(20 min.) Case Study: Interval Time & Location of The Vibration Data Acquisition in a Cooling Tower´s Gearbox

Oscar Medina, Reliability Engineer & Planner, Pfizer (Adv.)


As technician, engineer, maintenance and reliability professionals, we are responsible for developing and implement a great condition monitoring program. The main idea is to move from reactive to predictive maintenance and vibration analysis is one of the most powerful technics we can use to reduce downtime and increase the asset availability.

First, How often? every day or every once in a week / month / year? I would say that it depends on the accessibility to the machine, how critical it is and the available resources in the plant to do the job.
Know, it´s time for “the right location”. In a normal routine you can take data for every point you want to (while getting securely access) but what happen with those you cannot access and need to put a permanent sensor, where would you install it? For someone the answer could be every easy, horizontal coupling side of the machine (driven end side).

In a petrochemical refinery there are four cooling towers in a Motor – Gearbox – Fan arrangement, each cell is monitored through a vibration sensor positioned on the outer gearbox shaft.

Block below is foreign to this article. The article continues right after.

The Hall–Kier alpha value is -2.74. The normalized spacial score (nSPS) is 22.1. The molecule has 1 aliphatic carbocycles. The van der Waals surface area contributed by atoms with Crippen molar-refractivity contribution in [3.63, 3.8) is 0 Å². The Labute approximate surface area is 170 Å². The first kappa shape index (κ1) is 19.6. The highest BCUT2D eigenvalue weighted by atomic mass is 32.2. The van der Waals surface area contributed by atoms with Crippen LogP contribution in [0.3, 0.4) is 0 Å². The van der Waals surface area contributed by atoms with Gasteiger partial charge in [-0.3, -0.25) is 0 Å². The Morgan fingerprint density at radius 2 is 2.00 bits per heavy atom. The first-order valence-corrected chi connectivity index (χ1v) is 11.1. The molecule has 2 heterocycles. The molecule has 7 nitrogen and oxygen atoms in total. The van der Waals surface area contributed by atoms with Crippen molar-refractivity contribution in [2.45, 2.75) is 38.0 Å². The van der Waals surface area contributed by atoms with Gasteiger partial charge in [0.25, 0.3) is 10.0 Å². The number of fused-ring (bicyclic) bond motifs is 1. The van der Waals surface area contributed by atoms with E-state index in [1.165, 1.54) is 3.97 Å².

For almost two years this equipment had been presented high vibration for diverse events. With the pass of the months the maintenance personal adopted a policy to verify the machine´s condition, taking vibration spectrums, just when it was down because of the activation of the very high vibration alarm (they by passed the alarm and started up the cell again).

One day, as expected, was too late to start it again and take a measurement, finally the disaster happened, a fan blade of one of the towers broke suddenly causing damage to others fan blades, motor gearbox coupling and difussor protection.

After the collapse a series of analysis, actions and recommendation were made to avoid things like this happen again.


  1. How important is select a great interval time between measurements and taking gearbox vibration data in more than just one location with a permanent sensor.
  2.  Analyzing your maintenance tasks to improve your CBM program and prevent catastrophic failure.
  3. Avoid those repetitive actions from unrepaired mistake that lead us to complacency.


Oscar Medina was born in Venezuela, Mechanical Engineer from University of Zulia. Winner of the Mobius Institute scholarship in 2018 getting certified as Vibration Analyst CAT II. Has been working for the petrochemical, oil & gas and pharmaceutical industry as reliability and maintenance engineer focus primarily on rotating equipment developing, improving and implementing condition based maintenance technics.